he was too idealistic to accept compromises most reformers must make to achieve their ends
  • Emerson valued self-reliance and disliked powerful governments
  • like Emerson, Henry David Thoreau objected to society’s restrictions on the individual
  • Thoreau spent two years living alone in a cabin at Walden Pond to prove that an individual need not depend on society
to protest Mexican War, which he believed immoral because it advanced the cause of slavery, Thoreau refused to pay state poll tax
  • for this action, he was arrested and spent a night in jail
  • his essay, “Civil Disobedience,” explained his view on the proper relation of the individual to the state
Edgar Allan Poe
    • Poe epitomized the romantic image of the tortured genius
    • haunted by alcohol, melancholia, hallucinations, and debt, he was nevertheless a master short story writer and poet, a penetrating critic, and an excellent magazine editor
Nathaniel Hawthorne
    • Hawthorne rejected the egoism and optimism of transcendentalism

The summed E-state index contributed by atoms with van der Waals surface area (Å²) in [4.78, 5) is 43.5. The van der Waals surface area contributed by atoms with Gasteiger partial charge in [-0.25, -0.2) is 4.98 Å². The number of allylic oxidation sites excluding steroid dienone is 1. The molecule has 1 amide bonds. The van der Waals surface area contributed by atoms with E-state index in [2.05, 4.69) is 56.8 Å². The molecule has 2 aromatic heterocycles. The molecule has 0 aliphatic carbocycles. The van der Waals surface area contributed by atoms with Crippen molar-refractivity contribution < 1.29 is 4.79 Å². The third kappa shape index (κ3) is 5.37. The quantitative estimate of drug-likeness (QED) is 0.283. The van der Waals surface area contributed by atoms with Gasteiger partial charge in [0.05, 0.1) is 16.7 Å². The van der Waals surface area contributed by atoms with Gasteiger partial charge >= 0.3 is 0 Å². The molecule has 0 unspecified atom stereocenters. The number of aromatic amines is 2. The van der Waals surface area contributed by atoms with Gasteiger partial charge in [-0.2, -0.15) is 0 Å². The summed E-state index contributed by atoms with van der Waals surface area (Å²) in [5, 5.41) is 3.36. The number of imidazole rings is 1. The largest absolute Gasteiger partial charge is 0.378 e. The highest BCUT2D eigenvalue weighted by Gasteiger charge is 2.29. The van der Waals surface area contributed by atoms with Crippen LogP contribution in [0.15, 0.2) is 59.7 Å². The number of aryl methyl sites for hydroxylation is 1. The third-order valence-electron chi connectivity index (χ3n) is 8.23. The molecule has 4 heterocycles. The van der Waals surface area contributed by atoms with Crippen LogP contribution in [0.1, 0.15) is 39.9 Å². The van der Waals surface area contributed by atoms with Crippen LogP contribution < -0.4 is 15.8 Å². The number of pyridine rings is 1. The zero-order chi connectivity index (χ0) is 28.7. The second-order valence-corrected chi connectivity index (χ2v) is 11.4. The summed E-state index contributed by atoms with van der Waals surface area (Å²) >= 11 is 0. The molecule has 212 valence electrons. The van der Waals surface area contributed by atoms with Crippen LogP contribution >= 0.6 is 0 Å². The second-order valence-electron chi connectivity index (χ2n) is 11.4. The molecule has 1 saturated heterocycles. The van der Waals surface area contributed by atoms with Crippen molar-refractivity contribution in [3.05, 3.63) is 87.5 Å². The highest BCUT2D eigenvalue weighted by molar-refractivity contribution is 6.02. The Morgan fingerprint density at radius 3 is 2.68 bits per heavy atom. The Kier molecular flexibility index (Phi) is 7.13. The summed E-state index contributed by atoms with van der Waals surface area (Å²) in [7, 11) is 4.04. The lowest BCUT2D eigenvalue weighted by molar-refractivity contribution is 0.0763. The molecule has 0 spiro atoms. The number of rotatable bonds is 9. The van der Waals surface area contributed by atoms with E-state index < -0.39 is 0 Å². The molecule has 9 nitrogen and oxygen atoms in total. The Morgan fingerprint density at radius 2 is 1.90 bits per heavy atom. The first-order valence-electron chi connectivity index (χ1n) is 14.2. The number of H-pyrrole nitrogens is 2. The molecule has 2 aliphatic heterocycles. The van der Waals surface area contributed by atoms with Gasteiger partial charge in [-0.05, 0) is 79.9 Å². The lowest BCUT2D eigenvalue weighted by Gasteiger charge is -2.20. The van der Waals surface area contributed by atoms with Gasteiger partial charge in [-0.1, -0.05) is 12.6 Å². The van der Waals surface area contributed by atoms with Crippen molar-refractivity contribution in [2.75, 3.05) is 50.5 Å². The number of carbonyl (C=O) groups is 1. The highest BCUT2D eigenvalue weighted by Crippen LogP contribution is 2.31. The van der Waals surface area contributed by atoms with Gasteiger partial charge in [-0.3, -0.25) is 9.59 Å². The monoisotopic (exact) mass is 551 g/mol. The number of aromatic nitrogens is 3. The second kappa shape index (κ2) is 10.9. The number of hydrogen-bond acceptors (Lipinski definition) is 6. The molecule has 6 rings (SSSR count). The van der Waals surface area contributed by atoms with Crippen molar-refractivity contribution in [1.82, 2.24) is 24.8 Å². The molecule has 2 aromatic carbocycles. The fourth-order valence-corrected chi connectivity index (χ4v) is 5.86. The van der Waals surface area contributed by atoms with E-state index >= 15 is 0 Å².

• he was fascinated by New England’s Puritan past and its continuing influence
    • his best known works, including The Scarlet Letter and The House of the Seven Gables, concerned individuals and their struggle with sin, guilt, and the pride and isolation that often afflict those who place too much reliance on their own judgment
Herman Melville
    • like Hawthorne, Melville could not accept the transcendentalists’ optimism
    • he considered their vague talk about striving and their faith in the goodness of humanity complacent nonsense
    • in his most famous work, Moby Dick, Melville dealt powerfully with the problems of good and evil, courage and cowardice, faith, stubbornness, and pride
Walt Whitman
    • the most romantic and distinctively American writer of his age, Whitman believed that a poet could best express himself by relying uncritically on his natural inclinations
    • his greatest work, Leaves of Grass, often shocked or confused his readers with its commonplace subject matter and its coarse language
The Wider Literary Renaissance
    • pre-Civil War literary renaissance also included New Englanders Henry Wadsworth Longfellow, John Greenleaf Whittier, Oliver Wendell Holmes, and James Russell Lowell